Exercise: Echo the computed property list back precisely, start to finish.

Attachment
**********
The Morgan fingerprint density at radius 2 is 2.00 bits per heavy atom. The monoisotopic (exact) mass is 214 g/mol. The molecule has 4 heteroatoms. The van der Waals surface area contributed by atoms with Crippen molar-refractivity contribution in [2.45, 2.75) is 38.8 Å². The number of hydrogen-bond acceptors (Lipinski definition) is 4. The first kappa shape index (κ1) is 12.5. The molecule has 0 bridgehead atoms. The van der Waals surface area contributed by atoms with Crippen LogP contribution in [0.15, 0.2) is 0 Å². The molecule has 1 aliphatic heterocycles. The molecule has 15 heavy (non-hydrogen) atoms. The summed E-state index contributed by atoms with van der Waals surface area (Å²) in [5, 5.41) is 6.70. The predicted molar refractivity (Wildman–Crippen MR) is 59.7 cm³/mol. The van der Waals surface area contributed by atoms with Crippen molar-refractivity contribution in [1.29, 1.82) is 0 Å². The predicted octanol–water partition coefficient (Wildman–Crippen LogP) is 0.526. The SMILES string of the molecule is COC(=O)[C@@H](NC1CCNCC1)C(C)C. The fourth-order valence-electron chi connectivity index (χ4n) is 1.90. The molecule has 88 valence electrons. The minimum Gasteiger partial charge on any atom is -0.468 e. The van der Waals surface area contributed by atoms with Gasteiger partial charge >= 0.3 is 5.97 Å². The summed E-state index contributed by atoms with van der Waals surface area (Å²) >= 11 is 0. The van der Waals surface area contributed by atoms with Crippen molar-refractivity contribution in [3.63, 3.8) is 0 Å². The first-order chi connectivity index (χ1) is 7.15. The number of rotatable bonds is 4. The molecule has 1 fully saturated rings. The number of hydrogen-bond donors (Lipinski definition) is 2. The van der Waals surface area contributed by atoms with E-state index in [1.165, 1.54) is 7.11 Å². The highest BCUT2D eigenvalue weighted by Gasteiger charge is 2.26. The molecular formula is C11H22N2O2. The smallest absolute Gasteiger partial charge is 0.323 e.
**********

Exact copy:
The Morgan fingerprint density at radius 2 is 2.00 bits per heavy atom. The monoisotopic (exact) mass is 214 g/mol. The molecule has 4 heteroatoms. The van der Waals surface area contributed by atoms with Crippen molar-refractivity contribution in [2.45, 2.75) is 38.8 Å². The number of hydrogen-bond acceptors (Lipinski definition) is 4. The first kappa shape index (κ1) is 12.5. The molecule has 0 bridgehead atoms. The van der Waals surface area contributed by atoms with Crippen LogP contribution in [0.15, 0.2) is 0 Å². The molecule has 1 aliphatic heterocycles. The molecule has 15 heavy (non-hydrogen) atoms. The summed E-state index contributed by atoms with van der Waals surface area (Å²) in [5, 5.41) is 6.70. The predicted molar refractivity (Wildman–Crippen MR) is 59.7 cm³/mol. The van der Waals surface area contributed by atoms with Crippen molar-refractivity contribution in [1.29, 1.82) is 0 Å². The predicted octanol–water partition coefficient (Wildman–Crippen LogP) is 0.526. The SMILES string of the molecule is COC(=O)[C@@H](NC1CCNCC1)C(C)C. The fourth-order valence-electron chi connectivity index (χ4n) is 1.90. The molecule has 88 valence electrons. The minimum Gasteiger partial charge on any atom is -0.468 e. The van der Waals surface area contributed by atoms with Gasteiger partial charge >= 0.3 is 5.97 Å². The summed E-state index contributed by atoms with van der Waals surface area (Å²) >= 11 is 0. The van der Waals surface area contributed by atoms with Crippen molar-refractivity contribution in [3.63, 3.8) is 0 Å². The first-order chi connectivity index (χ1) is 7.15. The number of rotatable bonds is 4. The molecule has 1 fully saturated rings. The number of hydrogen-bond donors (Lipinski definition) is 2. The van der Waals surface area contributed by atoms with E-state index in [1.165, 1.54) is 7.11 Å². The highest BCUT2D eigenvalue weighted by Gasteiger charge is 2.26. The molecular formula is C11H22N2O2. The smallest absolute Gasteiger partial charge is 0.323 e.